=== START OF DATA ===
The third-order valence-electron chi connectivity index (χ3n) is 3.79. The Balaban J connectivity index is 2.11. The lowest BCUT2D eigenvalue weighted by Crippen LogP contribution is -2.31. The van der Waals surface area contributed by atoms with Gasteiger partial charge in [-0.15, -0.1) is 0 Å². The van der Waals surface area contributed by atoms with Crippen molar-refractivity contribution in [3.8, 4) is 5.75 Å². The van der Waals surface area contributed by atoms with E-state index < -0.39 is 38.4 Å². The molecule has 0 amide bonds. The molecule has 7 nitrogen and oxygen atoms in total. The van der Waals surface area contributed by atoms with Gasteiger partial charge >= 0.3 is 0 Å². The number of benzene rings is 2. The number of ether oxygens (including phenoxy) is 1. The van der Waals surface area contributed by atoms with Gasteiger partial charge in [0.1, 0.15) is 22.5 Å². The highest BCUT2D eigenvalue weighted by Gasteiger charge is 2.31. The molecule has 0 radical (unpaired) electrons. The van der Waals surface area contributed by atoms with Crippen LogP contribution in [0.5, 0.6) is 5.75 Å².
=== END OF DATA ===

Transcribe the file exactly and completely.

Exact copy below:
The third-order valence-electron chi connectivity index (χ3n) is 3.79. The Balaban J connectivity index is 2.11. The lowest BCUT2D eigenvalue weighted by Crippen LogP contribution is -2.31. The van der Waals surface area contributed by atoms with Gasteiger partial charge in [-0.15, -0.1) is 0 Å². The van der Waals surface area contributed by atoms with Crippen molar-refractivity contribution in [3.8, 4) is 5.75 Å². The van der Waals surface area contributed by atoms with E-state index < -0.39 is 38.4 Å². The molecule has 0 amide bonds. The molecule has 7 nitrogen and oxygen atoms in total. The van der Waals surface area contributed by atoms with Gasteiger partial charge >= 0.3 is 0 Å². The number of benzene rings is 2. The number of ether oxygens (including phenoxy) is 1. The van der Waals surface area contributed by atoms with Gasteiger partial charge in [0.1, 0.15) is 22.5 Å². The highest BCUT2D eigenvalue weighted by Gasteiger charge is 2.31. The molecule has 0 radical (unpaired) electrons. The van der Waals surface area contributed by atoms with Crippen LogP contribution in [0.5, 0.6) is 5.75 Å².